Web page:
Food for Thought|Sep 6, 2007 2:07 PM| by:

The Success of Failure

It has been said in spiritual traditions that success is often a harder test to pass than failure. Truly, if we compare the effect that the two have upon us we can see why it is so.

Success can make one dizzy, haughty and even arrogant. Men drunk with success often forget the great Power working from behind that has pushed them to victory. They begin to believe and sometimes even delude themselves that they are someone special and extraordinary. Very soon their confidence passes into an overconfidence that loses contact with earthly realities. Flying upon the wings of vanity they presume, like Daedelus & Sampati(1), that they can touch the sun with their beaks. Success is indeed a heady wine that one enjoys in the beginning but end up by being swallowed by it.

While success hypnotizes and gets us stuck, failure dehypnotizes and opens options. It forces us towards humility, making us aware of realistic limitations, so that we may work steadily and patiently to exceed them. Success creates the illusion of power and control, except in exceptional cases, and even there one can easily fall into a trap of confusing a limited and ignorant power for a genuine and supreme one. Failure strips us of all shows and shams, those facades and images that men cling to, to deceive themselves and the world. It teaches us how to distinguish the real from the artificial, the genuine from the imitation, by rubbing off the glitter and glamour that falsehood uses as a cover, at times, to hide its ugliness. Failure bares us all, so that we can confront ourselves in our utter nakedness and walk, even if slowly, in the light of truth. Indeed failure has a much greater potential than success to bring us closer to Truth.

Indeed when all outer doors close upon us, one by one, we have this rare chance to open the inner door and find ‘the One’ who never fails us; ‘the One’ who is the source of all security, satisfaction, strength; ‘the One’ whose touch upon our lives brings such peace and joy that outer success can never bring. Success often depletes us by expending our energies over perishable goods or toys that break and by crowding our life with flowers that are scentless. Failure, on the other hand, by teaching perseverance and endurance, helps us discover our own inner strength. It allows us the possibility of new perspectives, and invites us to fresh goals, different aims; alternate life-views that are more complete. Indeed he who has not known failure has not known one of the most potent aspects of God’s Grace that comes to make us grow and progress. And fortunate is he who has weathered the storms of failure that toss against his boat. He has seen through the mask of night and when the storm and dust settles, he is ready to receive the light of wisdom and look at wider horizons. Indeed blessed is misfortune, for through it one can see the face of God.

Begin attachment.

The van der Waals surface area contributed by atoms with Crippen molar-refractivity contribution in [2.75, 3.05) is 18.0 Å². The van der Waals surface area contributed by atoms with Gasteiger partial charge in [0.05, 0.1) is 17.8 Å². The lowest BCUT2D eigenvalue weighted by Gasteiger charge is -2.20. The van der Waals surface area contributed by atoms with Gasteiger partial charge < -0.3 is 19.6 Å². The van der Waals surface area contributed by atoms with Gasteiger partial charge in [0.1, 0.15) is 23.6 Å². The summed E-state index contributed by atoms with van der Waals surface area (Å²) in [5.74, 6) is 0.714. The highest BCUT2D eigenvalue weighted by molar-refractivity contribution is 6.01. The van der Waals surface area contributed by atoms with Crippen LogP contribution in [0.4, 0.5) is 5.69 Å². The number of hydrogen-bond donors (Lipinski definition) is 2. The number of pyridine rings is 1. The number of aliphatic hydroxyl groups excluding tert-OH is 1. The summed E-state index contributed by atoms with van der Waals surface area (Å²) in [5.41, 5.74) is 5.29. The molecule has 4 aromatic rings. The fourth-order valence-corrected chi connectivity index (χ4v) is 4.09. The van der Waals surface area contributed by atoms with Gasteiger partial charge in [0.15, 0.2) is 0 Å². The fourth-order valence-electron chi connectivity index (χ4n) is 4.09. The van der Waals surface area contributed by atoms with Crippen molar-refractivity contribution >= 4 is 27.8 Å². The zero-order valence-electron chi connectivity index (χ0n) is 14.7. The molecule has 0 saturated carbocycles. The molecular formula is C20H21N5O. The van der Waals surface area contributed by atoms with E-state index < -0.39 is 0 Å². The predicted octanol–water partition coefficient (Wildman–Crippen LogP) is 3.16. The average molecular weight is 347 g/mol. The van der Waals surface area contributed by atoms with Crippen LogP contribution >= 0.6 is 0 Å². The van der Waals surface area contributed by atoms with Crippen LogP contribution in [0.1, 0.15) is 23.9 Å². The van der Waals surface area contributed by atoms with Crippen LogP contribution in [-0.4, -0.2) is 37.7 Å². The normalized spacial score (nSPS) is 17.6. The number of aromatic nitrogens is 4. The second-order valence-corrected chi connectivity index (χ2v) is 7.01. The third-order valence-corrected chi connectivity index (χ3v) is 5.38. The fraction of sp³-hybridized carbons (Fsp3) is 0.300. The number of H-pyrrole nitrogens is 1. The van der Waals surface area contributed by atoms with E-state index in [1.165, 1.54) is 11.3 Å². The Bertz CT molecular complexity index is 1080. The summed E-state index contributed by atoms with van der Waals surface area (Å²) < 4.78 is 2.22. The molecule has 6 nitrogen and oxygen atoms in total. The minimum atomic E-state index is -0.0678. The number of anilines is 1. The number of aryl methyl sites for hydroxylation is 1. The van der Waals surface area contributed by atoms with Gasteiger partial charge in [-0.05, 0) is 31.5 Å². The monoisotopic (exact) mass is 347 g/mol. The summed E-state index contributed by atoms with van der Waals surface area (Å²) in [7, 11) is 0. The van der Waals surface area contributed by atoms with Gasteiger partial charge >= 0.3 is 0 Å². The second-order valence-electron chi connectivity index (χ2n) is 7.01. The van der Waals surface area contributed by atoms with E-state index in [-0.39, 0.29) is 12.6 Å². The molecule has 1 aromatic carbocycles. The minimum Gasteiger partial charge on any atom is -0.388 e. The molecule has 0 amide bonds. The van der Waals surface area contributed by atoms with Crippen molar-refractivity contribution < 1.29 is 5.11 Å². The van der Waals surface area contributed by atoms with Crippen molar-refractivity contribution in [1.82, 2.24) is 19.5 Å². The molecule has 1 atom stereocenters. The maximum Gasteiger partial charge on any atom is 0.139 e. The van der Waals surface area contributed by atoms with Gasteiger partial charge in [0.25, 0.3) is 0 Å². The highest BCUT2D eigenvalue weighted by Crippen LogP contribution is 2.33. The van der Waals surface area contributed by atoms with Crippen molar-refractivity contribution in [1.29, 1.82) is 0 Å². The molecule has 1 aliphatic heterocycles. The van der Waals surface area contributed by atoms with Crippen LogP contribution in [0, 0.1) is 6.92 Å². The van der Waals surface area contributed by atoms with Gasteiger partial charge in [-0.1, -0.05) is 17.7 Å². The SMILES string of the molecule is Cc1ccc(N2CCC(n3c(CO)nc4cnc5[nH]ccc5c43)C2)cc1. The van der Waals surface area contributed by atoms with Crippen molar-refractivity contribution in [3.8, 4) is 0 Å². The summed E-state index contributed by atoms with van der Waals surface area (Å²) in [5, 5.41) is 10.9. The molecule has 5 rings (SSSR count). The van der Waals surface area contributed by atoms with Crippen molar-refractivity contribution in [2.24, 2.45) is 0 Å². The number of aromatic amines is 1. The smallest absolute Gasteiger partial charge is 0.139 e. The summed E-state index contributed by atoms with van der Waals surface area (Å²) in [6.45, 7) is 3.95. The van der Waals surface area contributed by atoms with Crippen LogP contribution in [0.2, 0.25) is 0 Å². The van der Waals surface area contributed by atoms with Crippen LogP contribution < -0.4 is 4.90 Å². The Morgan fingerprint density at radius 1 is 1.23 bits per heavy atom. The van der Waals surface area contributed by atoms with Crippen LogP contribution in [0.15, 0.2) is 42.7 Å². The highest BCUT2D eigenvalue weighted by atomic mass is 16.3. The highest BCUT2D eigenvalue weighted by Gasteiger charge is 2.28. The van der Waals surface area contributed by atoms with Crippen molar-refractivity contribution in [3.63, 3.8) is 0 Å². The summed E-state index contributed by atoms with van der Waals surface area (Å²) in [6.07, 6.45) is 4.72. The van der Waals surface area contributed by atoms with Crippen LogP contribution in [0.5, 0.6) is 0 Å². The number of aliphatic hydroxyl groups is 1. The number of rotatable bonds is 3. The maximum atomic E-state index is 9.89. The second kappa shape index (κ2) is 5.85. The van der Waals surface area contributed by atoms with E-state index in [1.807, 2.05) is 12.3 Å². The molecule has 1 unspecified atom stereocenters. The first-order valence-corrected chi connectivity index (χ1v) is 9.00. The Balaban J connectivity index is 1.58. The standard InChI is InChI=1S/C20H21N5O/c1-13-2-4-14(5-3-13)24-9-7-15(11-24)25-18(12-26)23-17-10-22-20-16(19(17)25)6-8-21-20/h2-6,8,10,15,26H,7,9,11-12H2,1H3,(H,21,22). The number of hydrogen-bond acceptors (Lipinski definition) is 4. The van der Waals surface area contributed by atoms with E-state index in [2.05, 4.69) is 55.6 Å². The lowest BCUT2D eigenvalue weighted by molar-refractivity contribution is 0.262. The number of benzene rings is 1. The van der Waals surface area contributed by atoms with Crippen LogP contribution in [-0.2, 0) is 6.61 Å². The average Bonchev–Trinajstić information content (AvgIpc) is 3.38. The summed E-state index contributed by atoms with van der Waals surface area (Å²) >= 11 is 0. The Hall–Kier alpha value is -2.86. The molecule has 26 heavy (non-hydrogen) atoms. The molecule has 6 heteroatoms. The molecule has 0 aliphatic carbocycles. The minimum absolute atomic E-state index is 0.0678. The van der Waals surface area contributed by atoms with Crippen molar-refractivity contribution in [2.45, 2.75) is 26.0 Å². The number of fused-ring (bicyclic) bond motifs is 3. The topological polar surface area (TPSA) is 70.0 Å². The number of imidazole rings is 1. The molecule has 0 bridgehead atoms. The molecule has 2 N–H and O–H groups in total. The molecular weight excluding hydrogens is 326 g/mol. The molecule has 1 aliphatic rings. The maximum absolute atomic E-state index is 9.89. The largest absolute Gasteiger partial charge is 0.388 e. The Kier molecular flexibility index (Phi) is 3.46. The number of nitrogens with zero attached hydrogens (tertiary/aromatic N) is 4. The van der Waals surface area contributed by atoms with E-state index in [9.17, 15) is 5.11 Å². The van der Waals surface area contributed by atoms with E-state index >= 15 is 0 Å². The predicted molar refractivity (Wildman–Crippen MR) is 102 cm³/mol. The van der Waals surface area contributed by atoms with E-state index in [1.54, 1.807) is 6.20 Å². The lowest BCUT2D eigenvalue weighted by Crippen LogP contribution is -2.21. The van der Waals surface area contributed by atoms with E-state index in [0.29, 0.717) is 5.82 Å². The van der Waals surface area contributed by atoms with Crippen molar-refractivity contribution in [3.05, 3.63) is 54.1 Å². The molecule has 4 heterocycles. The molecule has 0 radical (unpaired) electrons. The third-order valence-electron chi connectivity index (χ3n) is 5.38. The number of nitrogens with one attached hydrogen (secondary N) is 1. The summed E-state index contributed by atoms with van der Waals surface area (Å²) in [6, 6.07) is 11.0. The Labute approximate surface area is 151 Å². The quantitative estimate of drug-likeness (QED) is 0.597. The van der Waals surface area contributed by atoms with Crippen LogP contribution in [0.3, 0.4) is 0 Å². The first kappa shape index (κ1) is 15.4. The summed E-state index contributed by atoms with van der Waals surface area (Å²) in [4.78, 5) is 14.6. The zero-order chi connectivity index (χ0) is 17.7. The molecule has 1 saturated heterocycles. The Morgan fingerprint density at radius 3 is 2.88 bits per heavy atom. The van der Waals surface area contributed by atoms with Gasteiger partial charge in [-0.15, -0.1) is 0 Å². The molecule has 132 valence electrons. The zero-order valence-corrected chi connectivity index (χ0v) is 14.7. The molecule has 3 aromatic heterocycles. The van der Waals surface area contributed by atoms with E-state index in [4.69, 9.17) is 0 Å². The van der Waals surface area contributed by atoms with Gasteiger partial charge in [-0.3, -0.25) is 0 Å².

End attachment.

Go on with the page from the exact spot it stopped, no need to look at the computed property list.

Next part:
Outer success carries in itself the seed of its own failure if it is not commensurate with an inner growth. Few can keep themselves detached from success, see it for what it is worth and use it for a greater good than mere self-aggrandisement. But failure can incite and challenge us, and even though our body fall to pieces, our mind and our soul can grow victor over death and triumph in the hour of defeat and distress. Christ’s crucifixion paves the way for the inner triumph and glory of Christ within us. Joan of Arc changes the destiny of France by being burnt to the stake by her fellow-men. Guru Teg Bahadur opens the door to India’s freedom from Muslim rule by his sacrifice and Kalidasa turns his hour of insult and anguish into a sword to cut his ignorance and become the author of immortal works. So also Duryodhana and Hitler and Ravana conquer for the moment and just when they are laughing in the midst of their success, there comes the inevitable downfall. It is not success or failure but the attitude with which we face them that matters.

This does not mean that we should seek after failure. As we have seen, every success carries in itself the seed of failure and every failure hides within its crust, the fruit of success. Yet we should seek neither but simply do the deed that God has put into our hearts, to fulfill the purpose for which we are born, to be in tune with the ‘Will’ that moves the world. And this indeed is true success, the sign of a life well-lived, a life worthy of man. To go ahead and do what we must, without caring for victory or defeat,  jeers and cheers, praise and insult heaped by demons or gods.
Better it is to perish while following one’s own true law of being rather than succeed following an alien way.


1. Mythical characters from Greek and Indian myths who drunk with pride of their prowess, disregarded their elder brother’s advice and tried to fly across the borders of the sun, crashing down to the earth as a result.

Tags: ,